little political will to stop the narcotics exports from
 Burma and prevent illicit drug money from enriching those
 who would flaunt International rules and profit by
 destroying the lives of millions.
       The United States and other members of the
 community have firmly and repeatedly taken steps to
 encourage democratization and human rights in Burma. Through
 our action
 today, we seek to keep faith with  the people of Burma, who
 made clear their support  for human rights and democracy in
 1990 elections which the regime chose to disregard. We join
 with many others in the international community calling for
 reform in Burma, and we emphasize that the U.S.-Burma
 relationship will improve only as there is progress on
 democratization and respect for human rights.
        In particular, we once again urge the authorities in
 to lift restrictions on Aung San Suu Kyi and the political
 Opposition, respect the rights of free expression, assembly
 and association, and undertake a dialogue on Burma's
 political future that includes leaders of the NLD and the
 ethic minorities.
 (as prepared for delivery)
 Statement of Secretary of State Madeleine K. Albright
 Concerning Investment Sanctions Against Burma
                April 22, 1997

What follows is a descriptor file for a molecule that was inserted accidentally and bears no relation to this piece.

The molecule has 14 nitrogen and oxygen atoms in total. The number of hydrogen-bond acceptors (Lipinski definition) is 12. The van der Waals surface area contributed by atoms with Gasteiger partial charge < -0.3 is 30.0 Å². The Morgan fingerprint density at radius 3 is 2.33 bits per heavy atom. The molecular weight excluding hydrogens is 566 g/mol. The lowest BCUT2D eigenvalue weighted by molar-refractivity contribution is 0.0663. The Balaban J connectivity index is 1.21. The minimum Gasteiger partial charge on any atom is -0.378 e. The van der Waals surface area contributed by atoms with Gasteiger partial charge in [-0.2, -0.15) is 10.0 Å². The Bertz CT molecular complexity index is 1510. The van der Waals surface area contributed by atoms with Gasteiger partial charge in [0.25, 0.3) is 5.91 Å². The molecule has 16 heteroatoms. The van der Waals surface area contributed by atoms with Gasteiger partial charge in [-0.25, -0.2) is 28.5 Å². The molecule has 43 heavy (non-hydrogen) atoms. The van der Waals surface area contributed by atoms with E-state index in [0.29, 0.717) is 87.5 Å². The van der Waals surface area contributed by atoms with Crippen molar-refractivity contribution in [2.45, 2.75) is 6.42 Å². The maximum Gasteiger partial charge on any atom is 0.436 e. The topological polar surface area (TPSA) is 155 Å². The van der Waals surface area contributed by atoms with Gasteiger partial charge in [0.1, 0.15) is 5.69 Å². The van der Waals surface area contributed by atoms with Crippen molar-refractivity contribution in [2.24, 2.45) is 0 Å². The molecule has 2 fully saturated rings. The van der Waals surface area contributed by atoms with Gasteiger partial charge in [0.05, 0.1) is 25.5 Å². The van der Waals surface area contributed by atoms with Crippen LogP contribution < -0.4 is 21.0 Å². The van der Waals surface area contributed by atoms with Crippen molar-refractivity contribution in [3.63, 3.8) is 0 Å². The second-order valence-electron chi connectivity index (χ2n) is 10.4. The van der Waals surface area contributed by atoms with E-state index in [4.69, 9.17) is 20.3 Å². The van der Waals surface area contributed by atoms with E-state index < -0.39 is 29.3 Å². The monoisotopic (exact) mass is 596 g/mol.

I am announcing today that President Clinton has decided to
 impose a ban on new investment by Americans in Burma. This
 action is being taken under provisions of law authorised
 senator Dianne Feinstein and former Senator and now
 Secretary of Defense William Cohen:
 The decision is based on the President's judgement that the
 repression by the military authorities of the democratic
 opposition in Burma has deepened since enactment of the
 Cohen-Feinstein provisions this past September 30, and that
 a state of large-scale repression exists.
 As the sponsors intended, we have used the prospect of new
 investment sanctions as a tool to encourage change.
 Specifically. we have urged the military authorities in
 Burma to begin a serious political dialogue with the
 National League for Democracy, led by Aung San Suu Kyi, and